In the Northern Hemisphere, the winter solstice is the longest night (21 or 22 December).
In the southern hemisphere, the winter solstice takes place on June 21 or 22 (the seasons are reversed). On solstice days, the Sun passes vertically from one of the two tropics.
The winter solstice or Yule is the shortest day of the year, and therefore the longest night.
If for Quebecers it means the arrival of the Christmas holidays, the winter solstice is
celebrated by many peoples around the world as the time of year marking the return of light.
Yule is the time of cold darkness. It is a period of renewal and rebirth in the depths of winter,
where the days will begin to lengthen. To symbolize this return of light, one lights fires or candles.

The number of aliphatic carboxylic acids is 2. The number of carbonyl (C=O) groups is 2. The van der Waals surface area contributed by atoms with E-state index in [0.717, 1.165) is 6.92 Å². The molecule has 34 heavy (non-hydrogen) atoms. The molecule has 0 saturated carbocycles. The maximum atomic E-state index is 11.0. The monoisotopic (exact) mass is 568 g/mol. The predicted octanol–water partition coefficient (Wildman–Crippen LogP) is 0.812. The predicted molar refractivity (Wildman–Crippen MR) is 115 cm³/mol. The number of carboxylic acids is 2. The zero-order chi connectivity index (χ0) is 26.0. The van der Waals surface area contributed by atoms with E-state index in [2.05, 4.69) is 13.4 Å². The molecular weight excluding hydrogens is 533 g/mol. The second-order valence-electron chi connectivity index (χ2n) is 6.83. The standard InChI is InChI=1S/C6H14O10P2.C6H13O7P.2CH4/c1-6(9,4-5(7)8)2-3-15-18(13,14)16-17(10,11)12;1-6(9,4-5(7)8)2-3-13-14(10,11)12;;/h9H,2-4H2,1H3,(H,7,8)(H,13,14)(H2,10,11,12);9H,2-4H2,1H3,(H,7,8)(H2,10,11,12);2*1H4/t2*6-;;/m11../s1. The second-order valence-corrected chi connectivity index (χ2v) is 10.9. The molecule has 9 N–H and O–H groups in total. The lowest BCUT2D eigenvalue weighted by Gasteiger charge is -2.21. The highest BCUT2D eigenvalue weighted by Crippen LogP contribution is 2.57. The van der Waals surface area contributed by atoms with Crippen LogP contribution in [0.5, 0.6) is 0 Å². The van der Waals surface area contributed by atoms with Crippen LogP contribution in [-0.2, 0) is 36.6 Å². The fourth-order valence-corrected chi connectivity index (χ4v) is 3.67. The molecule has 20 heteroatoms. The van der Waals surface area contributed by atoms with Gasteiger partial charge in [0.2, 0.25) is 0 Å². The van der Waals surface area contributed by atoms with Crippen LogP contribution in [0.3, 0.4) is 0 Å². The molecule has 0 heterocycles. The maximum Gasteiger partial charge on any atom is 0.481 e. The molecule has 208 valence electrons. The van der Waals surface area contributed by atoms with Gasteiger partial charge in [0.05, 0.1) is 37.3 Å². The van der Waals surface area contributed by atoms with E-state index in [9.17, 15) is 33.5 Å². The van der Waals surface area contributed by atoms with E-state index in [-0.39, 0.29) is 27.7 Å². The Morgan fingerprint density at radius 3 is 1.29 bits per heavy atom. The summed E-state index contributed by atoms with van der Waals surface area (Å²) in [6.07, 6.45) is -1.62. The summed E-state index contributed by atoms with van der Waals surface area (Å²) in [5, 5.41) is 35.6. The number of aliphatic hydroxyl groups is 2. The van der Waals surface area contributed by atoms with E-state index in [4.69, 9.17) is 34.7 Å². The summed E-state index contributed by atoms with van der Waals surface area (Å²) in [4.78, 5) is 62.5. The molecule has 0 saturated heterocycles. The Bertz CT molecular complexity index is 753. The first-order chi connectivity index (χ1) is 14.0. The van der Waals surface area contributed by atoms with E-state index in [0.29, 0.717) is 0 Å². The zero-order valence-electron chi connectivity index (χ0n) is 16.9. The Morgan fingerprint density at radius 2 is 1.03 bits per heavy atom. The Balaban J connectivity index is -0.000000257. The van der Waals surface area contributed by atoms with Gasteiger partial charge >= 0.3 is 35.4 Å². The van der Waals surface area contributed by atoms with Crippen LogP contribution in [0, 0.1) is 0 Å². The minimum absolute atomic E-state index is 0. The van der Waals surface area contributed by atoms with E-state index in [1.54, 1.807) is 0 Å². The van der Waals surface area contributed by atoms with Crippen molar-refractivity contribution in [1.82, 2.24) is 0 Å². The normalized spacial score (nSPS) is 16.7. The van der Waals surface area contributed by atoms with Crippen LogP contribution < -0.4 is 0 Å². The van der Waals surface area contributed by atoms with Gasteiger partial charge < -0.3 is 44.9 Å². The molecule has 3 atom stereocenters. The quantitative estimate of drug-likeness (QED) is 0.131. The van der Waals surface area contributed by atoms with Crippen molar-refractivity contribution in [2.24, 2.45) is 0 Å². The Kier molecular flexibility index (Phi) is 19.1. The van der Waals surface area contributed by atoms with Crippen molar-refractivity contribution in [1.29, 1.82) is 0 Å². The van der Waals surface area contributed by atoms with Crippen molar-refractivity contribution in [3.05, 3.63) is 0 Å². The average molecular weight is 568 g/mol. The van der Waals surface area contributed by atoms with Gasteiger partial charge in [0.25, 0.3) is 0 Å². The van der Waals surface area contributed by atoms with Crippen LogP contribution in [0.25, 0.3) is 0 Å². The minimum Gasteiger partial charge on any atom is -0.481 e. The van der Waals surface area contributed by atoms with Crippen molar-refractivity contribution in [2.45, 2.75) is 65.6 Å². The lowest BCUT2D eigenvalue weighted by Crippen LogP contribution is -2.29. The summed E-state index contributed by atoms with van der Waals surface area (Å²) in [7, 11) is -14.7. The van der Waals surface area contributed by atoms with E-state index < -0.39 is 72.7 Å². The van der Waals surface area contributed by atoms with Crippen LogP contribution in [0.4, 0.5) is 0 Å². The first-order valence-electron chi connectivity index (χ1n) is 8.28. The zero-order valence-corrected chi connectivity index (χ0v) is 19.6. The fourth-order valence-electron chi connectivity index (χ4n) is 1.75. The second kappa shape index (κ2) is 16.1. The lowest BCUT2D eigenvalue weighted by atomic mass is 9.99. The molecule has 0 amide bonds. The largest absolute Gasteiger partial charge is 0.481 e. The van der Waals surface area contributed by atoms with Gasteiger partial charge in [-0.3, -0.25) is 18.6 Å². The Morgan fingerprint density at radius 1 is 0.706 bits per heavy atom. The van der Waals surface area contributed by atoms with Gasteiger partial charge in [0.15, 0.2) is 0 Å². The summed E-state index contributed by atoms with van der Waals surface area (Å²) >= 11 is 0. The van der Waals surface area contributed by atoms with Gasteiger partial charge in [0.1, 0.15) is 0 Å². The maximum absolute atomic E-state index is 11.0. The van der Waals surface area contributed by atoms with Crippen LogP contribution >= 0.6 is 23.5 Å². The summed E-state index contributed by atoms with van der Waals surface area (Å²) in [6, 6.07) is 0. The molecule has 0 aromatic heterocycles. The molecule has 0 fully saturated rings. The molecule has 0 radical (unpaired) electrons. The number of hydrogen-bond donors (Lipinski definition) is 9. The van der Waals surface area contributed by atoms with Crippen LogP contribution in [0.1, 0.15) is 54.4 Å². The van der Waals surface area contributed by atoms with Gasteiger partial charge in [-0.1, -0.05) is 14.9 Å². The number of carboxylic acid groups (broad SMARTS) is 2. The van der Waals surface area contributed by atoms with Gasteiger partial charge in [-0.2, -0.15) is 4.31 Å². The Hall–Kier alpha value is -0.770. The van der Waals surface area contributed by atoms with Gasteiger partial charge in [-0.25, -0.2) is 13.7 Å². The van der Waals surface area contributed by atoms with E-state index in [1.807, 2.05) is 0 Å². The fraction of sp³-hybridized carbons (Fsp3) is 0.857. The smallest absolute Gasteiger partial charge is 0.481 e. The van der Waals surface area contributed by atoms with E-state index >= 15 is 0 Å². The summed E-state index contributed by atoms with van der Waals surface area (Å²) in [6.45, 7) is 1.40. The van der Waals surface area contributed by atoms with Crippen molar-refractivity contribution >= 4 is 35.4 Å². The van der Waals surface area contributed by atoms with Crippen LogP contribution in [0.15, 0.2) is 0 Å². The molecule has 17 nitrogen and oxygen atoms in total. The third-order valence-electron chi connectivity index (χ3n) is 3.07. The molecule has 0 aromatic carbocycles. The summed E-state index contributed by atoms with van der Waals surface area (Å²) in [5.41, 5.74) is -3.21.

The Yule period runs from 21 to 31 December. Most of the celebrations surrounding the winter solstice in Europe therefore involve signs of rejoicing and feasts.
In pre-Christian Scandinavia, the Feast of Yule lasted 12 days to celebrate the rebirth of the sun god, which also led to the tradition of burning Yule's log.
One of the most famous winter solstice celebrations in the contemporary world is held in the ruins of Stonehenge, England. Thousands of druids and pagans come together to sing and dance, waiting to see the spectacular sunrise.